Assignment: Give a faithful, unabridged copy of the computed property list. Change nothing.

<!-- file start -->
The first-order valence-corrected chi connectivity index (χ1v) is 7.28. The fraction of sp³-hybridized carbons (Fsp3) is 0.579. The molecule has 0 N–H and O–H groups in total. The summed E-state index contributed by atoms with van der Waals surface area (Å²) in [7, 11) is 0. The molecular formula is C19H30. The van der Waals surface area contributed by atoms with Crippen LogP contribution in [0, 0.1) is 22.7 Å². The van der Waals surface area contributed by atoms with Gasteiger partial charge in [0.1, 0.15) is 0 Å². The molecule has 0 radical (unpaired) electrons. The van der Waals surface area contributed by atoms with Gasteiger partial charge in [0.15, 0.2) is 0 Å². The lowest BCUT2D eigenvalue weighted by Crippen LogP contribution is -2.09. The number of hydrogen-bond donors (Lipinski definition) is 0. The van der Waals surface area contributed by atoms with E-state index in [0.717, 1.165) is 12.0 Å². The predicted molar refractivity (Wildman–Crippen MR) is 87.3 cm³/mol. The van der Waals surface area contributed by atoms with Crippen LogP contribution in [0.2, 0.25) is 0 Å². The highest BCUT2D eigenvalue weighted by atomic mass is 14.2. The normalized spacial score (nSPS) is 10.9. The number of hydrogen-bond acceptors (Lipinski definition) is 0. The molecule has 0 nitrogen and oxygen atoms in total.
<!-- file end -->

The first-order valence-corrected chi connectivity index (χ1v) is 7.28. The fraction of sp³-hybridized carbons (Fsp3) is 0.579. The molecule has 0 N–H and O–H groups in total. The summed E-state index contributed by atoms with van der Waals surface area (Å²) in [7, 11) is 0. The molecular formula is C19H30. The van der Waals surface area contributed by atoms with Crippen LogP contribution in [0, 0.1) is 22.7 Å². The van der Waals surface area contributed by atoms with Gasteiger partial charge in [0.1, 0.15) is 0 Å². The molecule has 0 radical (unpaired) electrons. The van der Waals surface area contributed by atoms with Gasteiger partial charge in [0.15, 0.2) is 0 Å². The lowest BCUT2D eigenvalue weighted by Crippen LogP contribution is -2.09. The number of hydrogen-bond donors (Lipinski definition) is 0. The van der Waals surface area contributed by atoms with E-state index in [0.717, 1.165) is 12.0 Å². The predicted molar refractivity (Wildman–Crippen MR) is 87.3 cm³/mol. The van der Waals surface area contributed by atoms with Crippen LogP contribution in [0.2, 0.25) is 0 Å². The highest BCUT2D eigenvalue weighted by atomic mass is 14.2. The normalized spacial score (nSPS) is 10.9. The number of hydrogen-bond acceptors (Lipinski definition) is 0. The molecule has 0 nitrogen and oxygen atoms in total.